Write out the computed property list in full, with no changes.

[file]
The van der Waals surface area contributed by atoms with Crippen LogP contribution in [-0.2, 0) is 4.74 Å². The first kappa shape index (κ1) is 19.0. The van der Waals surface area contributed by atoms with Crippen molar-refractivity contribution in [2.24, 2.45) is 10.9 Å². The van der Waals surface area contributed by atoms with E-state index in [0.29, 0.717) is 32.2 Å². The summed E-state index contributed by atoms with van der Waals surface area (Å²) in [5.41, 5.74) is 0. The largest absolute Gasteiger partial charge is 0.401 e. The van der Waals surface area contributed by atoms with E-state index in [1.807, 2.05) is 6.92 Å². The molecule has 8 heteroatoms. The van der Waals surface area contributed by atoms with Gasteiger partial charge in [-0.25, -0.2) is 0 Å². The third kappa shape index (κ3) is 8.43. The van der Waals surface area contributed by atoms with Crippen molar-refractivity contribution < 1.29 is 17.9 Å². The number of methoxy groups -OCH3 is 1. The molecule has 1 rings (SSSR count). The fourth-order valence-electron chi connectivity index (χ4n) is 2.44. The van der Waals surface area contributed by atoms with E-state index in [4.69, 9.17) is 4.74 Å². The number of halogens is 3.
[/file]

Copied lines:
The van der Waals surface area contributed by atoms with Crippen LogP contribution in [-0.2, 0) is 4.74 Å². The first kappa shape index (κ1) is 19.0. The van der Waals surface area contributed by atoms with Crippen molar-refractivity contribution in [2.24, 2.45) is 10.9 Å². The van der Waals surface area contributed by atoms with E-state index in [0.29, 0.717) is 32.2 Å². The summed E-state index contributed by atoms with van der Waals surface area (Å²) in [5.41, 5.74) is 0. The largest absolute Gasteiger partial charge is 0.401 e. The van der Waals surface area contributed by atoms with E-state index in [1.807, 2.05) is 6.92 Å². The molecule has 8 heteroatoms. The van der Waals surface area contributed by atoms with Gasteiger partial charge in [-0.25, -0.2) is 0 Å². The third kappa shape index (κ3) is 8.43. The van der Waals surface area contributed by atoms with Crippen molar-refractivity contribution < 1.29 is 17.9 Å². The number of methoxy groups -OCH3 is 1. The molecule has 1 rings (SSSR count). The fourth-order valence-electron chi connectivity index (χ4n) is 2.44. The van der Waals surface area contributed by atoms with E-state index in [4.69, 9.17) is 4.74 Å². The number of halogens is 3.